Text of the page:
How to Save Money on Toilet Paper – 8 Clever Tips & Tricks

Every personal or family budget distinguishes essential expenses from discretionary expenses. Toilet paper, a basic household product most of us use every day, definitely falls into the first category.

Unlike other paper products, such as paper towels (for which washable cloth napkins serve as reliable, eco-friendly stand-ins), toilet paper doesn’t have a convenient reusable replacement.

Yet it’s still possible to save money on toilet paper with or without taking the drastic and — for many Americans — unfamiliar leap into the wide world of bidet toilet attachments.

But you don’t have to go all the way to the bidet-and-washcloth method to reduce toilet paper usage and costs significantly. Once you get into a newly frugal toilet paper routine, you might not even notice the difference.

How to Save Money on Toilet Paper

These simple tips for saving money on toilet paper include economical alternatives, smarter buying strategies, and ideas to stretch your TP farther without sacrificing cleanliness.

1. Make Every Square Count

How much toilet paper do you really need to use each time you go? Less than you’ve been using, probably.

The trick is finding the optimal balance of surface area (the more, the better) and wipe integrity (essentially, a stronger wipe).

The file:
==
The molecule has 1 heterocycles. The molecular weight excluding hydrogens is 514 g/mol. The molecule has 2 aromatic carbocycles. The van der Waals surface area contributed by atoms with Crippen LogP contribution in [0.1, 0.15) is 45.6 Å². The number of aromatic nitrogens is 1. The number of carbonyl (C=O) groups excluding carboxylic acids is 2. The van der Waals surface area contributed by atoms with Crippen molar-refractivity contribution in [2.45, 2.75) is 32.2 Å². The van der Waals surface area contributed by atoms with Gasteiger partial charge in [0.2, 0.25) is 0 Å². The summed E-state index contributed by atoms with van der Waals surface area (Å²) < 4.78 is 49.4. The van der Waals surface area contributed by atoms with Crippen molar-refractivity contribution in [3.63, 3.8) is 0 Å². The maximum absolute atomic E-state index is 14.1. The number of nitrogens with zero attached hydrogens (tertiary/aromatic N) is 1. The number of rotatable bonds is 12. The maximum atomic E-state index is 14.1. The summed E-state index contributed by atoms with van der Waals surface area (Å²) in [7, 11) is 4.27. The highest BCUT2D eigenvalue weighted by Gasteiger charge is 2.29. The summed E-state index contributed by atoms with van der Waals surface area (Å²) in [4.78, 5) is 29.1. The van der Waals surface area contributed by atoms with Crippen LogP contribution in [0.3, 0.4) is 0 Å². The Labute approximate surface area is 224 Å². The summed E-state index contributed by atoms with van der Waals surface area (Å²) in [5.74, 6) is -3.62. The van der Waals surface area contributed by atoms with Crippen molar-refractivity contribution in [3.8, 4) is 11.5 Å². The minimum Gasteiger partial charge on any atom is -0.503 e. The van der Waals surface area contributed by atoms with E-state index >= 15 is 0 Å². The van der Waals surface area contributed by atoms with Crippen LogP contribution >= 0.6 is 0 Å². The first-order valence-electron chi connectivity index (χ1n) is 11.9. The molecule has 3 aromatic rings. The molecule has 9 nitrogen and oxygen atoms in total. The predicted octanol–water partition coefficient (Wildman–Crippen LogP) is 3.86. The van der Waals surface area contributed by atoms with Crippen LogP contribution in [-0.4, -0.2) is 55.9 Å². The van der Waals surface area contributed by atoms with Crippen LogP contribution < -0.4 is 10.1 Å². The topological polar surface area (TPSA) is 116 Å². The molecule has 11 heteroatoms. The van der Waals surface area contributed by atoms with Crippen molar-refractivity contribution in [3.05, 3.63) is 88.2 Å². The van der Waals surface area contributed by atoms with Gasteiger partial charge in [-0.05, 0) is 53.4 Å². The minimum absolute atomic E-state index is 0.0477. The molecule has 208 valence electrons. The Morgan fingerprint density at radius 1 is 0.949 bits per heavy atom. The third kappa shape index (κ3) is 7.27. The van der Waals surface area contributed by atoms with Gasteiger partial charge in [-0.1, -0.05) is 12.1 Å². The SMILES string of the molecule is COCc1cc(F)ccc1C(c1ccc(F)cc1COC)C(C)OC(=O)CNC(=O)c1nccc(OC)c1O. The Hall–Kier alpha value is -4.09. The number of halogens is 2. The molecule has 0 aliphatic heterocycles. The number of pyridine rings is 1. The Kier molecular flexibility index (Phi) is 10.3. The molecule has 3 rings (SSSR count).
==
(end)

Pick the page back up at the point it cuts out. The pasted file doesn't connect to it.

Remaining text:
According to a physicist retained by Dollar Shave Club to settle the question once and for all, the ideal toilet paper configuration is a hybrid “folded wad” that’s stronger than your standard neat fold but has more surface area than a messy wad.

It’s the most efficient option on a wipe effectiveness basis — that is, if you’re trying to minimize your toilet paper usage while achieving an acceptable threshold of cleanliness.

2. Pay Attention to Total Sheet Count and Square Feet Per Pack

Every pack of toilet paper should include this information somewhere on the outer wrapping. But you might need to do some simple math to calculate total “ply square footage,” or the total volume of single-ply toilet paper in the pack.

If you’re using double-ply toilet paper, your total ply square footage is the square footage used times two. For triple-ply toilet paper, it’s the square footage times three.

That’s the best measure of how much toilet paper you’re really getting and what you’re paying for it in per-unit terms.

3. Avoid Ultra-Soft (Deluxe) Toilet Paper and Flushable Wipes

It seems logical: If you buy a higher-ply TP with a softer finish, you use less toilet paper overall, right?

That might be true in the sense that you use fewer squares of softer, higher-ply paper.

But premium toilet paper from brands like Charmin and Cottonelle carries a premium price tag, so chances are you’ll end up paying more in the final accounting, even if the product is a bit easier on your behind.

From a cost-effectiveness perspective, you’re better off with a thin two-ply double roll or triple roll from a less expensive brand like Angel Soft or the store brand.

These options have trade-offs of their own, namely that they’re not as soft, but they’re more reasonably priced than premium two-ply players like Charmin.

Even if you’re willing to pay a bit more upfront for premium toilet paper, it’s likely that you haven’t factored in a potential hidden cost: the risk of clogs.